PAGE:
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Last year, Target became one of the most high-profile corporate victims of a data breach, exposing the credit card numbers and personal information of 110 million customers. Now, just in time for holiday shopping, the public seems to be forgiving and/or forgetting, with customers continuing to sign on for loyalty card programs and total sales rising above pre-hack levels.

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What does it take for a company to regain its customers’ trust after something goes badly wrong? In 2009, Ronald Simms explored that question in the Journal of Business Ethics.

Reputation is a growing concern for corporate executives, and Simms writes that it ought to be looked at as an asset—something that factors into the value of a company and that demands investment. A bad reputation may scare away not just customers but potential employees and investors.

Simms argues that a company’s good reputation depends on its response to any scandal that occurs. Drawing on the work of anthropologist Victor Turner and organizational culture scholar Edgar Schein, he views corporate scandals as “social dramas” that upset the established order and require action from top leadership to address. In Turner’s model, a breach of social norms leads to a crisis and demands that the offender take corrective action in order to be reintegrated into society. Meanwhile, Schein argues that crises bring leaders’ values to the surface, giving them the opportunity to communicate what the company cares about.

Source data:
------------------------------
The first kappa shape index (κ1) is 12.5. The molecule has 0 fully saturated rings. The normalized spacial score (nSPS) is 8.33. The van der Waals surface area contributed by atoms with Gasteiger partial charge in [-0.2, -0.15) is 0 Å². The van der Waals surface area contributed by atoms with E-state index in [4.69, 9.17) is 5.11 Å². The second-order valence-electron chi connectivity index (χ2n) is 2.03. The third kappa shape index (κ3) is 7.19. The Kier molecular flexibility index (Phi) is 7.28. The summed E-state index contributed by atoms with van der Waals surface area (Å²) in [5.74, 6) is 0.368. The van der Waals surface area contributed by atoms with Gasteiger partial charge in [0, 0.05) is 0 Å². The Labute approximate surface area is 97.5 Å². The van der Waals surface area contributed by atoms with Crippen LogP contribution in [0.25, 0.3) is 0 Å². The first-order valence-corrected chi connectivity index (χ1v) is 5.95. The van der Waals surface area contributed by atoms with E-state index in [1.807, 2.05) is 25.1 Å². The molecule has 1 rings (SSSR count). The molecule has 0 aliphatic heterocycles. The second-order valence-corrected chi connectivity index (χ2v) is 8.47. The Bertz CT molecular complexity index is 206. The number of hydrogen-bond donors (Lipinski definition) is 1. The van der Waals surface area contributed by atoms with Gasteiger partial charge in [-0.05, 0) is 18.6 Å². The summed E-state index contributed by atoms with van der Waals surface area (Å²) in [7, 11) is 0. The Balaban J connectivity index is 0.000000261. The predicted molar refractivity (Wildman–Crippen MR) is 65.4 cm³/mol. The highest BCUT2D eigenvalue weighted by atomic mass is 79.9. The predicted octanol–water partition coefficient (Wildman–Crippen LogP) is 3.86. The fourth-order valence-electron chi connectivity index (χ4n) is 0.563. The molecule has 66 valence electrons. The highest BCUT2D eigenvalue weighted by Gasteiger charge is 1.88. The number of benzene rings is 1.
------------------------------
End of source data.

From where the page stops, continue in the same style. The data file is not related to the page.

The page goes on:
Simms cites examples of corporate leaders who used these dynamics to their advantage. For example, in response to a particularly memorable scandal at Tyco International in the early 2000s (it featured a party with an ice sculpture urinating vodka), the new CEO fired 50 executives and the entire board of directors, organized an independent audit involving 25 lawyers and 100 accountants, and reorganized the accounting systems.

According to Simms, a crucial aspect of effective strategies is that they include both an immediate response to manage the scandal and a thoughtful investigation of underlying issues.

“[L]ong-term change and higher level organizational learning can occur only when the organization begins to question why the unethical action was perceived as such and what can be done to permanently correct the perception of unethical action and address with a view to the future the more deep-seated cultural issues that created an environment where the unethical action festered and occurred,” he writes.


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Journal of Business Ethics, Vol. 90, No. 4 (Dec., 2009), pp. 453-472